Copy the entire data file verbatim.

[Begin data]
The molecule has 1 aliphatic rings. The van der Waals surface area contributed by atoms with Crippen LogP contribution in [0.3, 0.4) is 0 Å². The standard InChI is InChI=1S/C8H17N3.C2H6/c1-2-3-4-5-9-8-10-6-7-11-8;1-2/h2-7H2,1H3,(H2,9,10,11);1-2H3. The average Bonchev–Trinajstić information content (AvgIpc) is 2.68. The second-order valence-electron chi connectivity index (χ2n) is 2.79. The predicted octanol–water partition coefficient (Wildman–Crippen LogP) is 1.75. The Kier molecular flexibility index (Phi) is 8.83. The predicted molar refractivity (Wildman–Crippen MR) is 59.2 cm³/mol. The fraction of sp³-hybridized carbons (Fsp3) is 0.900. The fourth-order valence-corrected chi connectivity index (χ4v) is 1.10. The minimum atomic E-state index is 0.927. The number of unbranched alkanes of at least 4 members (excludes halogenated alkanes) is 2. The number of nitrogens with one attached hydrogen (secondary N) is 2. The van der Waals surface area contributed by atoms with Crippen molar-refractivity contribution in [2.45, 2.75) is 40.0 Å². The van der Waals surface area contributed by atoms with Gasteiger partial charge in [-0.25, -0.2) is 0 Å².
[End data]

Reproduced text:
The molecule has 1 aliphatic rings. The van der Waals surface area contributed by atoms with Crippen LogP contribution in [0.3, 0.4) is 0 Å². The standard InChI is InChI=1S/C8H17N3.C2H6/c1-2-3-4-5-9-8-10-6-7-11-8;1-2/h2-7H2,1H3,(H2,9,10,11);1-2H3. The average Bonchev–Trinajstić information content (AvgIpc) is 2.68. The second-order valence-electron chi connectivity index (χ2n) is 2.79. The predicted octanol–water partition coefficient (Wildman–Crippen LogP) is 1.75. The Kier molecular flexibility index (Phi) is 8.83. The predicted molar refractivity (Wildman–Crippen MR) is 59.2 cm³/mol. The fraction of sp³-hybridized carbons (Fsp3) is 0.900. The fourth-order valence-corrected chi connectivity index (χ4v) is 1.10. The minimum atomic E-state index is 0.927. The number of unbranched alkanes of at least 4 members (excludes halogenated alkanes) is 2. The number of nitrogens with one attached hydrogen (secondary N) is 2. The van der Waals surface area contributed by atoms with Crippen molar-refractivity contribution in [2.45, 2.75) is 40.0 Å². The van der Waals surface area contributed by atoms with Gasteiger partial charge in [-0.25, -0.2) is 0 Å².